5 Common Decluttering Mistakes – and How to Avoid Them

5 common decluttering mistakes - and how to avoid them

Today I’m sharing 5 decluttering mistakes I’ve made over the years while decluttering, simplifying and embracing minimalism. These decluttering mistakes are common and easy to make. But that doesn’t mean you have to make them too! Take what I’ve learned and skip the decluttering mistakes so you can declutter more efficiently and effectively right from the start!

When I first started decluttering our home, I was doing it on my own. I had no guide or program to follow. I just knew I was overwhelmed by the amount of stuff in our house and was looking for a better way. I was learning to declutter and simplify as I went, and it didn’t always go smoothly. I hit a few stumbling blocks along the way and had to figure things out through trial and error.

These 5 decluttering mistakes are what slowed my decluttering progress down the most. While I was in the midst of decluttering, it was easy to make these mistakes without realizing the impact they were having on my progress simplifying our home. Take what I’ve learned and avoid making these same decluttering mistakes yourself.

5 common decluttering mistakes - and how to avoid them
Photo by Jarosław Ceborski on Unsplash

5 Common Decluttering Mistakes – and How to Avoid Them!

1. Not getting decluttered items out of the house right away

This is a big one. When you’re decluttering, it’s easy to set things you’re decluttering aside, ready to be donated/sold/thrown out/etc., but not actually taking the final step and removing them from your house. When items you’re getting rid of hang around the house too long, it becomes all too easy for you or other members of your family to second guess your decluttering decisions.

Maybe you’ll worry you were too ruthless and you should keep that thing you haven’t used in years “just in case” you ever need it. Or seeing something that’s been sitting in the back of a closet for years reminds your husband how cool it is and how you can’t possibly get rid of it. Or your kids start checking out all the “treasures” in the pile and before you know it they’ve spread the things all over the house.

However it happens, the results are the same – not getting the stuff out of the house right away gave you or your family the opportunity to second guess your decluttering decisions. And the stuff has made its way back into the house, undoing the hard work you put into decluttering in the first place.


When you’re decluttering, don’t let things you’re getting rid of sit around for weeks or months. Make a plan to get them out of the house quickly. Throw out the garbage right away. And plan regular runs to the donation center to drop off items you’re decluttering.

In between runs to the donation center, keep decluttered items in a “holding zone”. Make sure it’s a place that’s out of the way. And keep items in boxes or bags you can’t see through. This helps remove the temptation to take things out of the donation pile. And helps makes sure your hard work won’t be undone!

Not only can hanging on to decluttered items too long make it easy for things to find their way back in the house, undoing all your work. But hanging on to piles of stuff you’re getting rid of doesn’t let you start experiencing the space and freedom you’ve created by decluttering.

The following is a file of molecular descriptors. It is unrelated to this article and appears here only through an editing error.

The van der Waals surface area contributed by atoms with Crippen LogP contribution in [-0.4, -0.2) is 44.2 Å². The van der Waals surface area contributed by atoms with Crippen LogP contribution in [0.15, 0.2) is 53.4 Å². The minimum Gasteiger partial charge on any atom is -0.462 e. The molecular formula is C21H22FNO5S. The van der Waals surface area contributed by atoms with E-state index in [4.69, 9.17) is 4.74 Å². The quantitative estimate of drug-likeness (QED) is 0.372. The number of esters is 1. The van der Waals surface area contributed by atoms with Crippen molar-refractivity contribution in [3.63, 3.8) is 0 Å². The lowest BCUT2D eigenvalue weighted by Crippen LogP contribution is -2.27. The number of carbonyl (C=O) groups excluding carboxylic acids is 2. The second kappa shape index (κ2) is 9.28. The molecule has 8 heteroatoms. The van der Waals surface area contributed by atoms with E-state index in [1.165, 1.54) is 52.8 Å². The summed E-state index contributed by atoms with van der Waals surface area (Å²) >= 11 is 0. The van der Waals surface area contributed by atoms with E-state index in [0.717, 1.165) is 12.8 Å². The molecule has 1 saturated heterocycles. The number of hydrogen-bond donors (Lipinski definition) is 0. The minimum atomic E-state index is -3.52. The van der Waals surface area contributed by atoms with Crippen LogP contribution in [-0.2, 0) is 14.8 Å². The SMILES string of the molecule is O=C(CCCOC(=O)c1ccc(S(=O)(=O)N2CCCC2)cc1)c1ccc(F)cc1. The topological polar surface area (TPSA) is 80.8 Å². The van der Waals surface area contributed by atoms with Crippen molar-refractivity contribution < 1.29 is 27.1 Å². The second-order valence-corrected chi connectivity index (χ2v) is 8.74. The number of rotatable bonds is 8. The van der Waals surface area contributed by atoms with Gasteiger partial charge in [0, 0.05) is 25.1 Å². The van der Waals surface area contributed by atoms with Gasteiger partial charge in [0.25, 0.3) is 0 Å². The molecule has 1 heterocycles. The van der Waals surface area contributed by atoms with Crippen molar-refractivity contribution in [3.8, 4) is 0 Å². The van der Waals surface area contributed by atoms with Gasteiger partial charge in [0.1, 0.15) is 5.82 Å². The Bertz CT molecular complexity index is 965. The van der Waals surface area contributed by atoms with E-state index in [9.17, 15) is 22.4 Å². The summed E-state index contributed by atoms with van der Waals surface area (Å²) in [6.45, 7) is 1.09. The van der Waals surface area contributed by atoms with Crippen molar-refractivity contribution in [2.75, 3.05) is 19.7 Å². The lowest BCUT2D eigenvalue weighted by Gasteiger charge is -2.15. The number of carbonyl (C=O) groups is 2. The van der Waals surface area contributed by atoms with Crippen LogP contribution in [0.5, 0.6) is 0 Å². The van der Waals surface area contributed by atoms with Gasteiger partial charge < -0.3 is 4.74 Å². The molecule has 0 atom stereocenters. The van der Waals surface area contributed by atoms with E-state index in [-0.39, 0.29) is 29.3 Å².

2. Trying to organize first instead of decluttering

Organizing stuff you don’t use or need will never solve your clutter problem. Organized clutter is still clutter. Eventually, it will make its way out of your organized system causing the same clutter, mess and stress in your home again.


Always declutter first, before you even begin to think about organizing. Don’t buy a bunch of bins, boxes or baskets until you’ve thoroughly and ruthlessly decluttered. It’ll only waste your money and leave you with more stuff/clutter disguised as organizational tools.

First, get rid of all the things you don’t use regularly or love. Once you’ve done that you won’t have nearly the amount of stuff to organize. And likely won’t need as  many organizational tools anyways!

5 common decluttering mistakes - and how to avoid them
Photo by Jason Leung on Unsplash

3. Not being ruthless enough

This was one of my biggest time wasters while I was decluttering. I would declutter an area, but keep things “just in case”, or because I might be able to use them “someday”. Then as time went on I would realize I wasn’t as ruthless as I could’ve been and had kept a lot of stuff we still didn’t use, need or love. Then I would need to go back and declutter the same area again.


Decluttering is a process, one you get better at the more you do it. And it’s very common for it to take several rounds of decluttering before you feel satisfied with the amount of stuff in your home.

However, with that being said, reminding yourself to be ruthless while you’re decluttering is important too. The more you get rid of now, the less time and energy you’ll spend decluttering the same area again later.

A great way to encourage yourself to be more ruthless while decluttering is to set a clear goal when you begin decluttering a space. Do you want to get rid of half the items in the space? Or maybe you want to only keep what can fit easily on one shelf. Before you begin decluttering, decide what your vision for the space is and what you need to do to make that happen. Then, use that goal to keep you motivated to be as ruthless as possible while decluttering.

4. Getting hung up on selling items to recoup money spent

When you’re decluttering, seeing all the money you’ve spent on stuff you don’t use, need or love is hard. It can feel like you’ve wasted a lot of money. And you might want to try selling items you’re decluttering to recoup some of that money.